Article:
Piece of Mobile’s radio history to be torn down

Mobile County

MOBILE, Ala. (WKRG) – One piece of Mobile history is expected to be torn down, the old WABB building on Springhill and Catherine was supposed to be bulldozed last Friday, but it is still standing.

It was one of the first stations in the nation to carry Casey Kasem’s American Top 40.

It is a piece of Mobile’s history, with a legacy the size of some of the stars that came through their doors.

“Such an iconic call letter in the business, really,” said Matt McCoy. 

Matt McCoy was one of the morning radio hosts at WABB in the early 2000’s.

“I think a lot of people that grew up, grew up listening to WABB,” said McCoy.

He and his former co-workers all recently found out the building they called home for so many years is set to be torn down.

“It was definitely heartbreaking,” said McCoy.

It wasn’t just the DJ’s spinning records, some famous names came through the doors at the height of their fame, speaking directly to the Mobile audience.

“The number of artists, and talent that came through the doors at WABB, it literally shaped, not just radio, it shaped music too in a large part of it. A lot of people looked to WABB to see what they were doing,” said McCoy.

The building is slated for demolition, and one of the last people to enter the building, Nick Piechowski with Mobile Records.

“I own every Star Wars record ever made in the US, except for this one. And I found it, today, and it came from WABB,” said Piechowski.

He went into the building with his boss to recover some of the records. They found treasures inside, for those who love the station.

“Things like historical documents on the wall,” said Piechowski. He continued, “we recovered the microphone that was from the original building. We think Elvis might have spoken into it.”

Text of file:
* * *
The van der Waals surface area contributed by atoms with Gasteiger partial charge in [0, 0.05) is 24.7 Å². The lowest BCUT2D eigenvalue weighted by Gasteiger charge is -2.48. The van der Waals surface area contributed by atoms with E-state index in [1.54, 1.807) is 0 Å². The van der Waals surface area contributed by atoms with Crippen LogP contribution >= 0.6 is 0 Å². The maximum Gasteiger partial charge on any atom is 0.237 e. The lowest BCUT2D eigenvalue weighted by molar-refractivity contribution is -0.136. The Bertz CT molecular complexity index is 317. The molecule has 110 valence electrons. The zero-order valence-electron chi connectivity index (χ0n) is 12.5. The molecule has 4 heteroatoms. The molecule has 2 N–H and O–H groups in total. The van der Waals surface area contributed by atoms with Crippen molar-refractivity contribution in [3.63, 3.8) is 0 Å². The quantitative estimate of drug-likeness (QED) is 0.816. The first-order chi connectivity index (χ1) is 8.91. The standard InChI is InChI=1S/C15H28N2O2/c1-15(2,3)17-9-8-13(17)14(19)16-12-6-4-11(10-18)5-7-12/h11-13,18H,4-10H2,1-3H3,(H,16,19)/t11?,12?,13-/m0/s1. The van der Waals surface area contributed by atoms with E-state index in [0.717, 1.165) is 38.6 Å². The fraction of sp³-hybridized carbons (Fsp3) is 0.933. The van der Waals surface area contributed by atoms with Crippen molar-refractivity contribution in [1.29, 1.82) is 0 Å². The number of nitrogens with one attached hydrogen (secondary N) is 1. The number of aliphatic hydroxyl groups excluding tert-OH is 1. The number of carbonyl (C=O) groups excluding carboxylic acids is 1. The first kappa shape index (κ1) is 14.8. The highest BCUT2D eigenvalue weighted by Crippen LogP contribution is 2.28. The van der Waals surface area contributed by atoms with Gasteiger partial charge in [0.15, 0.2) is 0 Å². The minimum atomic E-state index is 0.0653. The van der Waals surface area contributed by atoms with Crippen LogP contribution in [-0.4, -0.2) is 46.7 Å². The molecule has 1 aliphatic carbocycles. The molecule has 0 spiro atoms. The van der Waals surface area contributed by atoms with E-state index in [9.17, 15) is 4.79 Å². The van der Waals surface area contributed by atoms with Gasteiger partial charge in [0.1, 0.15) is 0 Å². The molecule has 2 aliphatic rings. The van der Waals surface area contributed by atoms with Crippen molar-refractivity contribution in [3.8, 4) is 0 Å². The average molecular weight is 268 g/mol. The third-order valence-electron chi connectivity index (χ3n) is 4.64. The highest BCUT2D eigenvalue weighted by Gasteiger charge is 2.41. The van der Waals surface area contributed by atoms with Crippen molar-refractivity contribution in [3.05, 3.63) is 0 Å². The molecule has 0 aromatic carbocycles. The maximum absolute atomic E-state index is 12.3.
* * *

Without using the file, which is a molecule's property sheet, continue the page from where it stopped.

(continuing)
One of the finds, the building’s history in pictures.

“That’s in the hallway! That’s in the hallway going up the stairs. Oh my God! That’s still in there? That needs to come out,” said McCoy. He explained the pictures show the story of the radio station when it first began, “this is when WABB first started, they was at the Quonset hut, which was this little silver hut at the very beginning, this is when they first signed the station on for what it was but it was AM at the time.”

Of course, they also found some valuable records.   

“This is one of the rarest Star Wars 45’s ever. This picture sleeve is not even known to exist, and we found two of them. It’s a promotional copy of Meco’s Star Wars Christmas Album, Christmas in the Stars. It’s historic because it’s Jon Bon Jovi’s first recording,” said Piechowski.

McCoy says there’s a lot of nostalgia associated with the old building.

“The essence of what was WABB will still live on at Springhill and Catherine,” said McCoy.

It’s legacy will continue.

Mobile Records says they plan on donating the microphone that was found in the original building to a local historical society.

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